Wednesday, May 5, 2010


22 April 2010

Dear Sir,

I must draw attention to the impact that Human Trafficking is having on the crime situation in our municipality, particularly in Central and North End. It must be born in mind that there is much money to be made from refugees seeking refuge in South Africa. To put it briefly, all documents pertaining to the refugees are removed by the so called “Agent”, including any financial and other belongings. The “agent” then has total control over the individual who is now forced to turn to crime in order to meet his or her living costs and “agents” fees. It must also be born in mind that in many of these cases of human trafficking, the refugee is enticed to come to this country under false pretences. At present we are experiencing a huge influx of refugees from Bangladesh, Pakistan, Sri Lanka, Zimbabwe and Nigeria. The Home Affairs Offices would appear to be understaffed and unable to cope with this influx. Mandela Bay is seen to be a soft touch as it is easier to get permits in the Bay, they skip Durban and Johannesburg and come here. Marriages of convenience are common where refugees marry township ladies, when the papers come through they may leave the country with a South African passport when and if they like, leaving behind a wife more often than not with children!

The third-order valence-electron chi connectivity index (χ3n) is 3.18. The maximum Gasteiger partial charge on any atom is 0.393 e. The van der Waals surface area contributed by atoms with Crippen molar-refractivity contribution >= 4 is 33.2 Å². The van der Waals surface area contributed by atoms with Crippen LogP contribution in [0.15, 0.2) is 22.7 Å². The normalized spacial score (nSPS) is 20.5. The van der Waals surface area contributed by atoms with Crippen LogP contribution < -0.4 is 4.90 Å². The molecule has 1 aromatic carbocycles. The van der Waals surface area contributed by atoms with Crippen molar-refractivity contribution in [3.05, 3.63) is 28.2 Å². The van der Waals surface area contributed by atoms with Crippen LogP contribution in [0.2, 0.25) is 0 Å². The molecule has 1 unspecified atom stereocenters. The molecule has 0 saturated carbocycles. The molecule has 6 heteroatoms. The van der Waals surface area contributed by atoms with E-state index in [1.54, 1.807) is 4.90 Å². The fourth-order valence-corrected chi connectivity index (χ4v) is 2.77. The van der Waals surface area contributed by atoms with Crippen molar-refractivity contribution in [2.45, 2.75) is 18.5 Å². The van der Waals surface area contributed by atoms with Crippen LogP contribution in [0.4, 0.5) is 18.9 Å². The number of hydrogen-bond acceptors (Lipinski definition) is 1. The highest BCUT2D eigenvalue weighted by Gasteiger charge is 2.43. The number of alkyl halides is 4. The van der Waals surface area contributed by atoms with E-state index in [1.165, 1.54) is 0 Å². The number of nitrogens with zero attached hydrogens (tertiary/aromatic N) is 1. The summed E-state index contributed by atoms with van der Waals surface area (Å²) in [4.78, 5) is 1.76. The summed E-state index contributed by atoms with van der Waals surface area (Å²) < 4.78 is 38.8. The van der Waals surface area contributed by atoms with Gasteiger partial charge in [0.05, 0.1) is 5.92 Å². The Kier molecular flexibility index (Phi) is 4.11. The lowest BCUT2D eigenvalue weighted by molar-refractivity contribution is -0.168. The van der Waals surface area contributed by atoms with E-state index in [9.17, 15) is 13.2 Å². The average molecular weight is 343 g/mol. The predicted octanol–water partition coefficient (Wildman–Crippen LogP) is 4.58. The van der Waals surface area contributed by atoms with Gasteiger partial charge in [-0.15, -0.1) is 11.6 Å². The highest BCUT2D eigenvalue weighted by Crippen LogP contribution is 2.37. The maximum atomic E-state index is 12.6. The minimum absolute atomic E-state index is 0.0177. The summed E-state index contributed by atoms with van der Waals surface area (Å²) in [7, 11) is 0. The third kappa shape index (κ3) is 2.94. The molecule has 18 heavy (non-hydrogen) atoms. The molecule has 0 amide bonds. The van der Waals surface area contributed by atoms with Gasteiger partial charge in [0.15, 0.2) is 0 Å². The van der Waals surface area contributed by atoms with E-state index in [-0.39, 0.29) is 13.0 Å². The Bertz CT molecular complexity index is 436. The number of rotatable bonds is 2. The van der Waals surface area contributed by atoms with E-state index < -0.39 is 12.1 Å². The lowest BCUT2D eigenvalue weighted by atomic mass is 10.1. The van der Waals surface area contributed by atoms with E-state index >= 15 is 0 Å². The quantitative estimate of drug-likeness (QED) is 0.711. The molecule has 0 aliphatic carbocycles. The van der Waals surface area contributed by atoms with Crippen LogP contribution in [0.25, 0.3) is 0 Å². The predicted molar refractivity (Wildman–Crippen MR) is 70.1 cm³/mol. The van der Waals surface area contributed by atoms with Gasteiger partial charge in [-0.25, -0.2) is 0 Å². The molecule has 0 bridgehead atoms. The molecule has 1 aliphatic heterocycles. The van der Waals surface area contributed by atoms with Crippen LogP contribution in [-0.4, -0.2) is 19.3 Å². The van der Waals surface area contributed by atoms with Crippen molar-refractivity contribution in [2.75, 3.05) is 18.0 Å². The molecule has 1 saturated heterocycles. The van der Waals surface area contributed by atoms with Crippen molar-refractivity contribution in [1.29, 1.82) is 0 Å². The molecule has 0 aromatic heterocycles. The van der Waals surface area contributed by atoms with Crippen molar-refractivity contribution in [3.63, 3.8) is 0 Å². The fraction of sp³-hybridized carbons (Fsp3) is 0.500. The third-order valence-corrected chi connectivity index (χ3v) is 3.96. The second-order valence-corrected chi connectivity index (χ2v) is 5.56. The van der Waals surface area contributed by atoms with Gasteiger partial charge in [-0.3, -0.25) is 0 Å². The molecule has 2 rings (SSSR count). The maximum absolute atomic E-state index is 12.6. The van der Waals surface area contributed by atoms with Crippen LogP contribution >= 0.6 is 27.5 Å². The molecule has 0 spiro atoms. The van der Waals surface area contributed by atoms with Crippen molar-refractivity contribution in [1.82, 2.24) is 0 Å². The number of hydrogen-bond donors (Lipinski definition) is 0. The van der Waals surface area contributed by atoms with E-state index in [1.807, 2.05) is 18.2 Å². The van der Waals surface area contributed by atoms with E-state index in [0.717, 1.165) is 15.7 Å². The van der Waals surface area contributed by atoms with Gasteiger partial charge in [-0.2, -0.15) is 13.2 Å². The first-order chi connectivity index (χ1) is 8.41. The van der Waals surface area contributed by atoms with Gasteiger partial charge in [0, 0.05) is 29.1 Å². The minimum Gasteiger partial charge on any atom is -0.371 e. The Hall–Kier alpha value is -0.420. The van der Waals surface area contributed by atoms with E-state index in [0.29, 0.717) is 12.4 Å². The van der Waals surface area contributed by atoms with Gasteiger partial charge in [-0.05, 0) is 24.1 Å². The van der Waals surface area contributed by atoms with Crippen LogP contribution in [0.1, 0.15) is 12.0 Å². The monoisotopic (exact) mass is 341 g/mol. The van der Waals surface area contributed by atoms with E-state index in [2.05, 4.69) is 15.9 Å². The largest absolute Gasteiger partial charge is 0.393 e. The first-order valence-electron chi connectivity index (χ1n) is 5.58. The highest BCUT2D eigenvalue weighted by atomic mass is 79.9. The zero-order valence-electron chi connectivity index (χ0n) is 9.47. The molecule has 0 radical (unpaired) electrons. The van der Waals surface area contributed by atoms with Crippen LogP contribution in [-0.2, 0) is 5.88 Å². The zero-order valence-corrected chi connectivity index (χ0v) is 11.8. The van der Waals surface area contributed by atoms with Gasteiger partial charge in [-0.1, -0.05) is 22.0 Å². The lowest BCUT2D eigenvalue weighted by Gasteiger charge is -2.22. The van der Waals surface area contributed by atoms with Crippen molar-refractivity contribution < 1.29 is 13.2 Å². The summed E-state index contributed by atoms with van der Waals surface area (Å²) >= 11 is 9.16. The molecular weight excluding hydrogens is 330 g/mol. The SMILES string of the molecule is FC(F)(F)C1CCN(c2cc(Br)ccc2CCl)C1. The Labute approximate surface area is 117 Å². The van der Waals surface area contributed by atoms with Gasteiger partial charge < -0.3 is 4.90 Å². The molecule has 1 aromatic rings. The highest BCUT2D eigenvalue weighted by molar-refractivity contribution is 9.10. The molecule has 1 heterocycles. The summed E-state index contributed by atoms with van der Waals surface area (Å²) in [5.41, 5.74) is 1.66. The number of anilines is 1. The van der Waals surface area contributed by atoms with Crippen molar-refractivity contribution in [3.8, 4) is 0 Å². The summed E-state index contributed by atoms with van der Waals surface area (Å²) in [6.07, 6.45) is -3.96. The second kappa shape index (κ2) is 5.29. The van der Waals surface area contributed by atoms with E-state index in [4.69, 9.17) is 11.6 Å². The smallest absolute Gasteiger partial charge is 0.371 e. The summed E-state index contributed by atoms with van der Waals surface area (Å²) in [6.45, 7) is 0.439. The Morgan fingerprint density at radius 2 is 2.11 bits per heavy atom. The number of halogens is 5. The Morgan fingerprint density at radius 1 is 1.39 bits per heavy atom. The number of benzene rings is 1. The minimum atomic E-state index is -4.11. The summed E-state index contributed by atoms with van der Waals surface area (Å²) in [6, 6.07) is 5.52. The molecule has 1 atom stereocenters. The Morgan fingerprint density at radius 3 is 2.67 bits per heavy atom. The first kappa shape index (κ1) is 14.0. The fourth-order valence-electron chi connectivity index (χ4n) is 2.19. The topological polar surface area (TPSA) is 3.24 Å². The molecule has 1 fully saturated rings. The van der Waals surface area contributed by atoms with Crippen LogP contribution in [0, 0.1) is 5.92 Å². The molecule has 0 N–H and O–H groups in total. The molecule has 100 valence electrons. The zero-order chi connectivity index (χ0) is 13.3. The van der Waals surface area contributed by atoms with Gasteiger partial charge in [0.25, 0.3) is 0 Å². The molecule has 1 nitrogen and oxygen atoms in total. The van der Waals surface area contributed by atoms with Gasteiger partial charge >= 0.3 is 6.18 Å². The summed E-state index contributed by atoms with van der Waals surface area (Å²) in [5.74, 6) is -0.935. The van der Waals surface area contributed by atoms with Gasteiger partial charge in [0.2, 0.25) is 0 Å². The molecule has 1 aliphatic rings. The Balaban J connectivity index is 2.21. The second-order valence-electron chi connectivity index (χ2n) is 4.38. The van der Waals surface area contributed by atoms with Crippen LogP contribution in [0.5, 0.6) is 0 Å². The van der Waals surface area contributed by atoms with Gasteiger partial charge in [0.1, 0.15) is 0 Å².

What’s the solution to this ongoing problem? Firstly, Control Immigration Officers must be better paid, Customs Officers earn nearly double and as a result there are very few corruption problems in customs and furthermore they get incentive bonuses. Stricter entry requirements must be introduced, plus minus three million refugees in South Africa are Asylum Refugees, the reasons for seeking asylum should be investigated, one million are illegal refugees.

One must bear in mind that plus minus five million refugees impact very negatively on the employment market of our own people.

Finally, I must point out that to a large extent Home Affairs have their hands tied as they are forced to release refugees, particularly from Somalia on grounds of victimisation and instructions from the Human Rights Commission.

Refugees from countries where there is war or other problems may not be returned to their country of origin, this aspect should be better investigated and stricter entry requirements enforced.

Human trafficking should be taken out of the political arena and be treated as a very serious problem. We must think positively and act against this abuse that leads to prostitution, drug addiction and crime in general.

With the advent of the World Cup many of the visitors to this country will feed on the product of human trafficking with glee creating a demand as never experienced before!

Yours sincerely,


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